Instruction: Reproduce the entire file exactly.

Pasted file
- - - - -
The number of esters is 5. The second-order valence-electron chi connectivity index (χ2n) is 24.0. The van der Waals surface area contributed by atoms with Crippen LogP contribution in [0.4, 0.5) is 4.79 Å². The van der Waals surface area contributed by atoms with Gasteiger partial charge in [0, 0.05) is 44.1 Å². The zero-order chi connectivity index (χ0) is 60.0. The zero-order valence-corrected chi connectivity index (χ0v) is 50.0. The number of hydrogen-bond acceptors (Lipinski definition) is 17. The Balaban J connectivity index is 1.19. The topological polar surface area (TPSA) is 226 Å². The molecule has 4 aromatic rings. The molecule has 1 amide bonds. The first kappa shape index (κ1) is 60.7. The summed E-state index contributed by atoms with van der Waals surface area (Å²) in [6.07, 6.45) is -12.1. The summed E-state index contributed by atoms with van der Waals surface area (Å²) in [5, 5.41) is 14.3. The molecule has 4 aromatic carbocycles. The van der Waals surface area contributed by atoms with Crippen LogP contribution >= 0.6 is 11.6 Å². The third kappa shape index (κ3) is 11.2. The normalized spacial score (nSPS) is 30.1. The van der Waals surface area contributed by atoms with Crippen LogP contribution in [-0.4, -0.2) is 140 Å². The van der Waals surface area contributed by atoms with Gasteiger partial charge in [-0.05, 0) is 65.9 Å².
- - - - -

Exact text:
The number of esters is 5. The second-order valence-electron chi connectivity index (χ2n) is 24.0. The van der Waals surface area contributed by atoms with Crippen LogP contribution in [0.4, 0.5) is 4.79 Å². The van der Waals surface area contributed by atoms with Gasteiger partial charge in [0, 0.05) is 44.1 Å². The zero-order chi connectivity index (χ0) is 60.0. The zero-order valence-corrected chi connectivity index (χ0v) is 50.0. The number of hydrogen-bond acceptors (Lipinski definition) is 17. The Balaban J connectivity index is 1.19. The topological polar surface area (TPSA) is 226 Å². The molecule has 4 aromatic rings. The molecule has 1 amide bonds. The first kappa shape index (κ1) is 60.7. The summed E-state index contributed by atoms with van der Waals surface area (Å²) in [6.07, 6.45) is -12.1. The summed E-state index contributed by atoms with van der Waals surface area (Å²) in [5, 5.41) is 14.3. The molecule has 4 aromatic carbocycles. The van der Waals surface area contributed by atoms with Crippen LogP contribution >= 0.6 is 11.6 Å². The third kappa shape index (κ3) is 11.2. The normalized spacial score (nSPS) is 30.1. The van der Waals surface area contributed by atoms with Crippen LogP contribution in [-0.4, -0.2) is 140 Å². The van der Waals surface area contributed by atoms with Gasteiger partial charge in [-0.05, 0) is 65.9 Å².